For the model on which I installed the canopies closed, I found the fit to be so-so. I sanded the lower lip of the rear canopy down so that it sat flush against the rear fuselage, but the front end did not butt up well against the middle arch. The front canopy fitted far better. The end result was that the central arch sat quite a bit lower than the two canopies. I pondered fixing this for a while, but in the end left it. The central arch is fragile and I hate messing about with the clear plastic. In the end, I think it looks passable from a distance.
The last items to fit before painting commenced were the plethora of small intakes around the fuselage. One of these pinged off into the outer reaches of my work room, never to be seen again, which necessitated the purchase of Quickboost’s resin intakes set. This is very nice, especially the little vents on the fuselage under the canopies, as they were drilled out. Four NACA style intakes for the fuselage behind the wings were also provided in the set as those moulded on the kit are far too shallow, but given both models were to be finished in silver, I decided fitting them was more trouble than it’s worth. On the Czech example, all the vents are as provided in the kit.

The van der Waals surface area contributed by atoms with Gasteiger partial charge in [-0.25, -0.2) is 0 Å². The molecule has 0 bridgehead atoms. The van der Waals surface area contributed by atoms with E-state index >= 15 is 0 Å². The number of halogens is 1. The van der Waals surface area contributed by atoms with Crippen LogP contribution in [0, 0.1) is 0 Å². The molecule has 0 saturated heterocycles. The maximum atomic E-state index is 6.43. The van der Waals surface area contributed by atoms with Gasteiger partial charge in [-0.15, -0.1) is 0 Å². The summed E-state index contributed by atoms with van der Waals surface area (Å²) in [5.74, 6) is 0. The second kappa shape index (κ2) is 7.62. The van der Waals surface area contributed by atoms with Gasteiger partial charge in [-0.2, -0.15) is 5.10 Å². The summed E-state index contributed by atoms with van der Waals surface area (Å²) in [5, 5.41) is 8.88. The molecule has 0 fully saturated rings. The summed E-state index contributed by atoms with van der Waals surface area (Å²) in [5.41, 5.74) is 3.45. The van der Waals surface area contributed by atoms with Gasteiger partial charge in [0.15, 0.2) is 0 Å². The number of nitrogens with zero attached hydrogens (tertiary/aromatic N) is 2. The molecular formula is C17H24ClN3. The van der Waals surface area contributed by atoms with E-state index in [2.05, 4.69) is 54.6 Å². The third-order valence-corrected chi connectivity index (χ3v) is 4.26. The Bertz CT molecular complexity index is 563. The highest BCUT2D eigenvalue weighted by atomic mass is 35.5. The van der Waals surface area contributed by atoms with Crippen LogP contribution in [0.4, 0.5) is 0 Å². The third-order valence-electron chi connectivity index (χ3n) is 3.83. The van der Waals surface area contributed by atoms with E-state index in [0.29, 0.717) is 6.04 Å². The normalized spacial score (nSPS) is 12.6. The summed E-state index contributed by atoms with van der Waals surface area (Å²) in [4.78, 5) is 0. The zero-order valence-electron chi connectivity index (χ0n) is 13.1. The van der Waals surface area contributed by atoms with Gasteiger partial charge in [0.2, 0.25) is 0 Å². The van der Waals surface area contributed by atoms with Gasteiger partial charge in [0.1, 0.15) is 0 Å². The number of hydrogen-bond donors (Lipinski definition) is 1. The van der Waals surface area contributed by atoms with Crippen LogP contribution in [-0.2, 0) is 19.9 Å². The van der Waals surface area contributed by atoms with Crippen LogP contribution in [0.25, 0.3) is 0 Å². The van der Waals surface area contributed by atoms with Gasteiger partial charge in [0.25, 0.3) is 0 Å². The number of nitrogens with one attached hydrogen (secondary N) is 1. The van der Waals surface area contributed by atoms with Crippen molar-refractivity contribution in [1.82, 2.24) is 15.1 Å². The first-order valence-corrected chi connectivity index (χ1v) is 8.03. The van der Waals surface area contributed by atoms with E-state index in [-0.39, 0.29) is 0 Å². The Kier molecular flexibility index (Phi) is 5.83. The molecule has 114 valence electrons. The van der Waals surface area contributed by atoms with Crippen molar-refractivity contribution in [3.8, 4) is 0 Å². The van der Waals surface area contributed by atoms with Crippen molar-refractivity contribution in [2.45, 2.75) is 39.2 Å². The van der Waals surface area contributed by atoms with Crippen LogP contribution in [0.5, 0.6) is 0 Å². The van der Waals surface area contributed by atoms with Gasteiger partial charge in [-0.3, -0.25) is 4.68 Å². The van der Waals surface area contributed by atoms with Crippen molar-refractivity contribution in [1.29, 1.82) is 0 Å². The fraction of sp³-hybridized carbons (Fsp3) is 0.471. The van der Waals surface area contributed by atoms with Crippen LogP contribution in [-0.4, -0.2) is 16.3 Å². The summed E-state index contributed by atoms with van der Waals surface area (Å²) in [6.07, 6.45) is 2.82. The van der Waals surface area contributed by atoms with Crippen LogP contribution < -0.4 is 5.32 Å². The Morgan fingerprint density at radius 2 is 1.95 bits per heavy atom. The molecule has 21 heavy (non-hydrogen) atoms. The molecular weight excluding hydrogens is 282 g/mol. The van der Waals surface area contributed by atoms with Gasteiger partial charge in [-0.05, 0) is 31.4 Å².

In short order, time for painting arrived! I’ve had such trouble with Mr Surfacer (which I use as a primer) lifting after masking, that I managed to get some 100% Isopropyl Alcohol through Amazon and gave the model a good wipe down with this solvent. The wheel bays and canopies were all masked, the latter using some elements from Maketar’s ‘Canopy Survival Kit’, which is pretty useful. Highly thinned Mr Surfacer 1000 was then airbrushed over the entire model using my Iwata RG-3L, leaving a very smooth coat.